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What’s going on between India and China?

This week's skirmishes between Indian and Chinese forces in a disputed Himalayan border area represent the deadliest flare up between the two regional powers in many decades.

The two foes have been locked in a bitter border dispute for years, yet recurrent flare-ups have tended to be resolved through diplomacy. The spark that ignited the clashes this time seems to be a recent Indian infrastructure development, including a road to a remote Indian army base which New Delhi argues falls on its side of the Line of Control.

Though details remain murky, after the last rock was thrown Tuesday, at least 20 Indian troops were dead, while the People's Liberation Army also reported some "casualties" on its side, but stayed mum on the numbers.


How did we get here? India and China, the world's two most populous states and two great powers in Asia, have long viewed the other cautiously. Since China thrashed India's army in a border war in 1962, the two rivals have enjoyed a cold peace for the most part. But as Beijing and New Delhi have continued to compete for influence on many fronts across South Asia, the two nuclear powers are more often bumping up against one another in the remote borderlands, as well as elsewhere in South Asia.

The power of personality. Under the leadership of Prime Minister Narendra Modi, first elected in 2014, India has tried to project a muscular nationalism at home and abroad. As part of this strategy, Modi has stoked national pride by talking tough on longtime rival Pakistan, which has cozied up to Beijing in recent years. (China, for its part, has endeared itself to Islamabad by pledging a whopping $60 billion to build the China-Pakistan Economic Corridor — a network of roads, pipelines and a crucial port.)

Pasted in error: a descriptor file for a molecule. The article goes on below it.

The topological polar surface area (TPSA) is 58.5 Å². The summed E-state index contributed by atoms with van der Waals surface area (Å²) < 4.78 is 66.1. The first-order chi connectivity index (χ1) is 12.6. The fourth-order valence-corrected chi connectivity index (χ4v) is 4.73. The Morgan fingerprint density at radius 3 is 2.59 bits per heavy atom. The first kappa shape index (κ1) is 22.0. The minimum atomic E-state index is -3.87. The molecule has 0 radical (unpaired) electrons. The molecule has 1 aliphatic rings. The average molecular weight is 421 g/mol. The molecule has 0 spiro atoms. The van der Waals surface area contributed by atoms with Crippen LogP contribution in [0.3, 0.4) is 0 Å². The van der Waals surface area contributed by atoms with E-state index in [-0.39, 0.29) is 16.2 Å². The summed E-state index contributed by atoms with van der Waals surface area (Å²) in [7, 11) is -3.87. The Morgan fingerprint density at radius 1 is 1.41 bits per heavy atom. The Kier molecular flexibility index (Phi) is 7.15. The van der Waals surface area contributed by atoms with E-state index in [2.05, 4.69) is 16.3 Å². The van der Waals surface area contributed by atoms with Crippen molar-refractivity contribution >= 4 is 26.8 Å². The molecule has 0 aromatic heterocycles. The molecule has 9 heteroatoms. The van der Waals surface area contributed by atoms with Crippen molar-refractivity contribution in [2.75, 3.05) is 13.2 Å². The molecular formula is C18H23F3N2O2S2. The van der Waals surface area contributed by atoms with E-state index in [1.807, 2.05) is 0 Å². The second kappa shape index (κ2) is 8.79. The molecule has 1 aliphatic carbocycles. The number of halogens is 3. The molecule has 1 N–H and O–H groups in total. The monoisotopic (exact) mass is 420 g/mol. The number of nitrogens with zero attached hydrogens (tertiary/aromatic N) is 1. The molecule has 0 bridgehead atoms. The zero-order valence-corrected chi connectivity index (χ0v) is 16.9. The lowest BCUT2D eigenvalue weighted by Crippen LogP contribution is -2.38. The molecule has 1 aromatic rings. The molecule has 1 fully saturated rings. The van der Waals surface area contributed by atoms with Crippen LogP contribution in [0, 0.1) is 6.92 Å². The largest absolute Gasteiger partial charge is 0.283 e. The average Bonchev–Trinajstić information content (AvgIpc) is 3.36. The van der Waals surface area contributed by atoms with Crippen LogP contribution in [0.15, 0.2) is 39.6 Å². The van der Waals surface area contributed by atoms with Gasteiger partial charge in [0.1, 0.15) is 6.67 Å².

In asserting an expanded regional role for his country, Modi has made clear to China's leaders that there are limits to India's willingness to resolve ongoing conflict through peaceful negotiation. Consider that last year, after protracted skirmishes broke out in the contested western Himalayas in 2017, Modi moved unilaterally to carve out a chunk of Kashmir long contested by India, Pakistan, and China, placing it under direct rule from New Delhi. Unsurprisingly, this move irked Beijing, which said that it undermined its territorial sovereignty. Increasingly wary about China's dominance on its doorstep – in Nepal, Bhutan, Bangladesh, and Sri Lanka – Modi signed a $3.5 billion arms deal earlier this year with the United States, a useful ally against Beijing.

Recent clashes also come as China has doubled down on its own territorial ambitions across Asia. Since coming to power in 2012, President Xi Jinping has stoked national pride in China's expanded military and economic influence and declared a "new era" for China's role in the world. This is part of what he has called the "great rejuvenation" of the Chinese state.

In recent months, as international attention has focused squarely on COVID-19, Beijing has gotten bolder, clamping down on Hong Kong's autonomy and clashing with Indonesian, Malaysian, and Vietnamese vessels in the disputed South China Sea – and probing Indian lines in the Himalayas, which led to this week's clashes.

No one wants an escalation. Both sides say they are keen to deescalate the situation, since this confrontation comes with costs and risks for both sides. But neither government wants to appear to be the first to back down, and a meeting between military officials on Wednesday failed to break the border standoff. Meanwhile, Prime Minister Modi warned that the death of scores of Indian forces "will not be in vain."

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